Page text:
On December 15th, NYC Comptroller William Thompson sent a letter to the New York State Department of Environmental Conservation which warned that drilling for gas in the part of the Marcellus Shale within the City's watershed could potentially degrade the the City's water. That could threaten the City's EPA exemption (because of the city's high quality water) from having to build a $6-10 billion filtration plant, increasing the City's water budget expenses 30% and adding significantly to the City's already severe budget problems.

The press release of the Comptroller's office and the Comptroller's letter to the DEC can be read here:

Tuesday, December 16, 2008

Support H.R. 7231

Support H.R. 7231: To repeal the exemption for hydraulic fracturing in the Safe Drinking Water Act, and for other purposes.

What is Hydraulic Fracturing:

Hydraulic fracturing is a technique used in drilling for oil and gas. Millions of gallons of fresh water along with sand and chemicals (some of which are toxic) are injected under high pressure miles down the drilling hole to fracture underground formations and prop them open in order to better release oil and gas trapped within. Environmentalists are alarmed about possible contamination of groundwater supplies (to say nothing of all the clean water used up in the process) because of the possibility that newly created or preexisting fractures in the underground formation will reach groundwater sources.


The Safe Drinking Water Act of 1974 regulates the injection of fluids underground because of dangers it poses to groundwater sources. But The Environmental Protection Agency (EPA) has held that hydraulic fracturing does not fall under that regulation because its purpose is extraction of oil and gas and not injection of liquids for storage or disposal.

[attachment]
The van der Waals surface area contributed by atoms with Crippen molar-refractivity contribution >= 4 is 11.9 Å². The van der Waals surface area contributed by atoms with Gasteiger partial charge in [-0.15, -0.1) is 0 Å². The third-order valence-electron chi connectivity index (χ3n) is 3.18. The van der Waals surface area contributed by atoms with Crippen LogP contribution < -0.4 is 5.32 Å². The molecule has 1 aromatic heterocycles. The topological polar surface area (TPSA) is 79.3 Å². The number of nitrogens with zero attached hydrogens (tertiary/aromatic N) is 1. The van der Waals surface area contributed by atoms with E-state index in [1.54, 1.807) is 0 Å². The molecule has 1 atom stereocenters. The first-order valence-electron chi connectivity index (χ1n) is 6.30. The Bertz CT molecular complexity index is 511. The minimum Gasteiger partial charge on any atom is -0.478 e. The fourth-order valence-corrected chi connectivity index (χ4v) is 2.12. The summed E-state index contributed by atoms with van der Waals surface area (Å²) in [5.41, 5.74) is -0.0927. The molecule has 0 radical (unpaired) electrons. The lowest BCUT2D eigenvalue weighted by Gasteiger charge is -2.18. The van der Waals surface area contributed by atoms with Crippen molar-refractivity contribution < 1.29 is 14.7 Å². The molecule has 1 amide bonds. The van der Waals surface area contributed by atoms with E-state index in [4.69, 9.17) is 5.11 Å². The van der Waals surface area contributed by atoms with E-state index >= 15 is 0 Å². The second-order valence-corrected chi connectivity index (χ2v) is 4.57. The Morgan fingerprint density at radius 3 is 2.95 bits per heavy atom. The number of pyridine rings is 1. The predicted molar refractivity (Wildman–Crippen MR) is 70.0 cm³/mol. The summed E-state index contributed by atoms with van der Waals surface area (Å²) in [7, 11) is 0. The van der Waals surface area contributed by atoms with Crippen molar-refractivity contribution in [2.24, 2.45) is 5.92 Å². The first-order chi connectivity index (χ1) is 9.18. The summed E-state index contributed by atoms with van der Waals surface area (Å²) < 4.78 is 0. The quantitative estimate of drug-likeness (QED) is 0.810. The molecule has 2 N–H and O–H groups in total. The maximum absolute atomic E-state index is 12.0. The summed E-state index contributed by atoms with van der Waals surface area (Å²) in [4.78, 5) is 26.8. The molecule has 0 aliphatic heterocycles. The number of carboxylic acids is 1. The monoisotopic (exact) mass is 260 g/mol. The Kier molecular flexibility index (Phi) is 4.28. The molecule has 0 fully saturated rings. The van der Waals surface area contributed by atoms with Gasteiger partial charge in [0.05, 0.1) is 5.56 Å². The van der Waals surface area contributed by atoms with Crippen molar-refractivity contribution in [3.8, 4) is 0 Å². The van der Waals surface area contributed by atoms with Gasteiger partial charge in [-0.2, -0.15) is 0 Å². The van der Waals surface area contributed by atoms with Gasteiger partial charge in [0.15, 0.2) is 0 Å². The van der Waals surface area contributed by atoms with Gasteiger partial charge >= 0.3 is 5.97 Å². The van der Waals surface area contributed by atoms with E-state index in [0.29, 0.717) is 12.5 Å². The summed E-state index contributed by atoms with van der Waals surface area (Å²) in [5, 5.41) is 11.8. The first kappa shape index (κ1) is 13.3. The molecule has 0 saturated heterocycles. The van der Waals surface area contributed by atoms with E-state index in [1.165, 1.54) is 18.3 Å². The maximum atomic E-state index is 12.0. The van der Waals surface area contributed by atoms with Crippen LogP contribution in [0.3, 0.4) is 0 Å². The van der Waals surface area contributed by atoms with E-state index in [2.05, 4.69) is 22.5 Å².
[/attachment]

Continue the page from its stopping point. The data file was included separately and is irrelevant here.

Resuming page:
When reports began to appear in Alabama and elsewhere of changes in drinking water quality after the commencement of the hydraulic fracturing, that position was challenged by The Legal Environmental Assistance Foundation (LEAF) a Southern regional foundation dedicated to protecting the regional environment. LEAF petitioned the EPA to regulate the process; the EPA rejected LEAF's petition, and LEAF appealed.

In 1997, the U.S. Court of Appeals for the 11th Circuit (Atlanta) ruled that the EPA's position violated the plain wording of the Safe Drinking Water Act and that hydraulic fracturing should indeed be regulated under the Act. But in 2005, with strong support from the Bush Administration, Congress passed The Energy Policy Act, which reversed the court's ruling and exempted the process from regulation.


Three Congresspersons have now introduced H.R.7231, which would reinstate federal regulation of hydraulic fracturing. They are Rep. Diana DeGette and Rep. John Salazar, both of Colorado, and our own Rep. Maurice Hinchey of New York.

The Safe Drinking Water Act rules that "underground injection" endangers drinking water sources, but, as amended by the 2005 Energy Policy Act, excludes hydraulic fracturing from the definition of "underground injection." The relevant section of the Safe Drinking Water Act (42 U.S.C. 300h(d)(1)) reads as follows:

(d) "Underground injection" defined; underground injection endangerment of drinking water sources For purposes of this part:
(1) Underground injection.- The term "underground injection"-
(A) means the subsurface emplacement of fluids by well injection; and
(B) excludes-